• Chemical, radiation or thermal irritants (toxicity)
  • Electricity or EMF's

    In osteopathy, one core principal of the musculo-skeletal
    system (hierarchy) is that muscles are "movers" or muscles are "protectors". The area of the
    body with a loss of fascial glide in the lymph vessels or nodes will have increased tone in the
    affected area's muscles and surrounding soft tissues. So, dysfunction of the lymphatic system
    will lead to restrictions in the musculo-skeletal system as the muscles "protect" around the
    lymphatic dysfunction!

    Disturbances in the lymphatic compartment cause loss of lymph transport capability and leads
    to lymph stagnation and perhaps even local/global inflammation. Another point to keep in mind
    is that enlarged and dysfunctional nodes are often at a distance from the cause of the problem,
    such as an infected toe causing swelling of the popliteal lymph node at the stifle.

    Lymphatic Normalization Techniques (LyNT)
    Important principles of working with the lymphatics are:
  • Understanding the applied anatomy of the lymphatics
  • Diagnosis is through using a methods of palpation of strategic lymphatic structures
         (such as the spleen and thoracic duct) and lymph nodes in the body to determine which nodes,
         organs and tissues (e.g., musculoskeletal) are dysfunctional. These lymphatic structures and
         lymph nodes may feel warm and painful to the touch or feel swollen or spongy ("boggy") and
         there may be a tightness in the fascia around the lymphatic structures and nodes as well. All
         of these can cause restrictions in the body mechanics of the animal, often in a predictable pattern.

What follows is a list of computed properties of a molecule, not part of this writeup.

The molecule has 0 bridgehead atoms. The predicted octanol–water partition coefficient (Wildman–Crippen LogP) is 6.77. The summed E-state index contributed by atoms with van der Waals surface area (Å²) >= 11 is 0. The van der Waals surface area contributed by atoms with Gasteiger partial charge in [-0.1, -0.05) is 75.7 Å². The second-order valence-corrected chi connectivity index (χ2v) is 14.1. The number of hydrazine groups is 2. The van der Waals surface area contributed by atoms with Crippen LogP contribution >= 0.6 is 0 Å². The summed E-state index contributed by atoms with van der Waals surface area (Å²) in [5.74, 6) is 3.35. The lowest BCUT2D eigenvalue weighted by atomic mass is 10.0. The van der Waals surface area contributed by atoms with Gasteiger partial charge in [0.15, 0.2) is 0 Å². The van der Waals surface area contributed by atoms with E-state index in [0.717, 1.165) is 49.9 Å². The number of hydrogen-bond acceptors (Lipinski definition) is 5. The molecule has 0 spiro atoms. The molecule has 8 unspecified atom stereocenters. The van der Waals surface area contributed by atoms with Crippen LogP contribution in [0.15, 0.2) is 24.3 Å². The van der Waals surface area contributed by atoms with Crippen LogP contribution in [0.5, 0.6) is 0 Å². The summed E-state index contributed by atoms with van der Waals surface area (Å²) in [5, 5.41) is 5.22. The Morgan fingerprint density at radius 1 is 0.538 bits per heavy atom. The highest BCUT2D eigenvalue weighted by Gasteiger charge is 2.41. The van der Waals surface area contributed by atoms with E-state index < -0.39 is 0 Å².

Diagnostic Dysfunctional Lymph Pattern in a dog, cat, or equine:
    The EXAM usually shows:
       1. Left FRONT shoulder tightness and diminished posterior glide
       2. Right FRONT shoulder tightness and diminished posterior glide (sometimes)
       3. SPLEEN tightness and diminished motility
       4. Left DIAPHRAGM tightness - left side-bend of the body
       5. Heat over SPLEEN (below the diaphragm)
       6. Left DORSAL rotation of the ILIUM
       7. Right DESCENDED sacrum
       8. Left HIP tightness and diminished glide/slide - LH lameness
       9. Left KNEE and ANKLE tightness (fullness of fluid in leg [lymphedema])
      10. General "bloating" and sluggish lymph motility of the body

    Method of RESTORING function
    The purpose of relieving the lymphatic stagnation is to help the body restore the pumping
    of the lymphangions and lymph nodes to aid in restoration of normal functions.
    This is accomplihed using energetic techniques that employ the spleen (considered the master
    strategic lymphatic structure). When energetically connected to an area with lymphatic dysfunction,
    the spleen, as "the lymph node of the blood", has the ability to open up the lymphatic restrictions
    by relaxing the spasms in the adventia layer of the affected lymphatic structures.

    The spleen helps open up the left thoracic duct (draining 75% of body lymph), and the right
    terminal duct (draining 25% of body lymph). Once these two areas are opened, they help restore
    function in the next dysfunctional lymphatic structures next in the lymphatic line of flow to the

    The facial glide improves and the restrictions resolve quickly (since fascia conducts with the
    speed of sound!) and the pump mechanism kicks in. Within seconds, the lymph flow increases
    and seems to improve to approximately 80% of normal in the next 3 - 5 days in most animals.
    The remaining 20% will improve over the next month or two, depending on how severe the
    stagnation was before treatment.

    ORGANS of Elimination
    By restoring lymphatic flow, the body will use the following organs of elimination to remove
       1. Skin - rashes, sores, itchy sites that last for a few days
       2. Lungs - capillary oxygen exchange will release toxins into the lungs to be exhaled
       3. Urine - Phase I liver detoxification moves water-based toxins to the kidneys for further
           filtering and toxin removal
       4. Stool - Phase II liver detoxification will remove lipid-based toxins

    Drinking enough water will help support the organs (skin and lungs) that also absorb toxins.